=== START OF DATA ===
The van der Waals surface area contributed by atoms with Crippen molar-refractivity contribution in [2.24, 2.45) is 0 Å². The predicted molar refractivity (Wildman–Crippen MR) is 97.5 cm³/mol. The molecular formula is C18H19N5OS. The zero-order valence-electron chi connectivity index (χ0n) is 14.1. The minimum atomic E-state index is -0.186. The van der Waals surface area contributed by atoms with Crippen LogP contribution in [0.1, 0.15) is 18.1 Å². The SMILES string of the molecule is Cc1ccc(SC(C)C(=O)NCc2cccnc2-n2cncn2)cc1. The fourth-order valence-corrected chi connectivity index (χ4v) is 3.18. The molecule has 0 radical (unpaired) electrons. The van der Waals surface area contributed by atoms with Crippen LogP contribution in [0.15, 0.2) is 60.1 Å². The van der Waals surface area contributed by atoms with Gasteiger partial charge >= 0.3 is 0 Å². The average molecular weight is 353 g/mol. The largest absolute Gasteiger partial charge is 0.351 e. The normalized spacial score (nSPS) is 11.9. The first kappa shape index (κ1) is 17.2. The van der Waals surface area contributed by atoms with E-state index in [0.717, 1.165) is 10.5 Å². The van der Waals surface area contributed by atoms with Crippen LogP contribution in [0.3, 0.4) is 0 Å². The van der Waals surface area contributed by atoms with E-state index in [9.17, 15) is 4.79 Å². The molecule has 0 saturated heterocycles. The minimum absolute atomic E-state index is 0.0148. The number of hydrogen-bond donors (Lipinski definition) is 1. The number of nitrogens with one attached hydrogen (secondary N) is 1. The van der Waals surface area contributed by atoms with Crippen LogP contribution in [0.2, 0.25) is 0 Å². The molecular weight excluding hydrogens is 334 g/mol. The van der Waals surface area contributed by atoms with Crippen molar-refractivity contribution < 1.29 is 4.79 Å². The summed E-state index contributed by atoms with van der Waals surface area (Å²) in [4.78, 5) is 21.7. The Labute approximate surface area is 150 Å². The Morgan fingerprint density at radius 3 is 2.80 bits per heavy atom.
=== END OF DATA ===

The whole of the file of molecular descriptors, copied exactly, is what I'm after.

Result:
The van der Waals surface area contributed by atoms with Crippen molar-refractivity contribution in [2.24, 2.45) is 0 Å². The predicted molar refractivity (Wildman–Crippen MR) is 97.5 cm³/mol. The molecular formula is C18H19N5OS. The zero-order valence-electron chi connectivity index (χ0n) is 14.1. The minimum atomic E-state index is -0.186. The van der Waals surface area contributed by atoms with Crippen LogP contribution in [0.1, 0.15) is 18.1 Å². The SMILES string of the molecule is Cc1ccc(SC(C)C(=O)NCc2cccnc2-n2cncn2)cc1. The fourth-order valence-corrected chi connectivity index (χ4v) is 3.18. The molecule has 0 radical (unpaired) electrons. The van der Waals surface area contributed by atoms with Crippen LogP contribution in [0.15, 0.2) is 60.1 Å². The van der Waals surface area contributed by atoms with Gasteiger partial charge >= 0.3 is 0 Å². The average molecular weight is 353 g/mol. The largest absolute Gasteiger partial charge is 0.351 e. The normalized spacial score (nSPS) is 11.9. The first kappa shape index (κ1) is 17.2. The van der Waals surface area contributed by atoms with E-state index in [0.717, 1.165) is 10.5 Å². The van der Waals surface area contributed by atoms with Crippen LogP contribution in [0.3, 0.4) is 0 Å². The van der Waals surface area contributed by atoms with E-state index in [9.17, 15) is 4.79 Å². The molecule has 0 saturated heterocycles. The minimum absolute atomic E-state index is 0.0148. The number of hydrogen-bond donors (Lipinski definition) is 1. The number of nitrogens with one attached hydrogen (secondary N) is 1. The van der Waals surface area contributed by atoms with Crippen LogP contribution in [0.2, 0.25) is 0 Å². The molecular weight excluding hydrogens is 334 g/mol. The van der Waals surface area contributed by atoms with Crippen molar-refractivity contribution < 1.29 is 4.79 Å². The summed E-state index contributed by atoms with van der Waals surface area (Å²) in [4.78, 5) is 21.7. The Labute approximate surface area is 150 Å². The Morgan fingerprint density at radius 3 is 2.80 bits per heavy atom.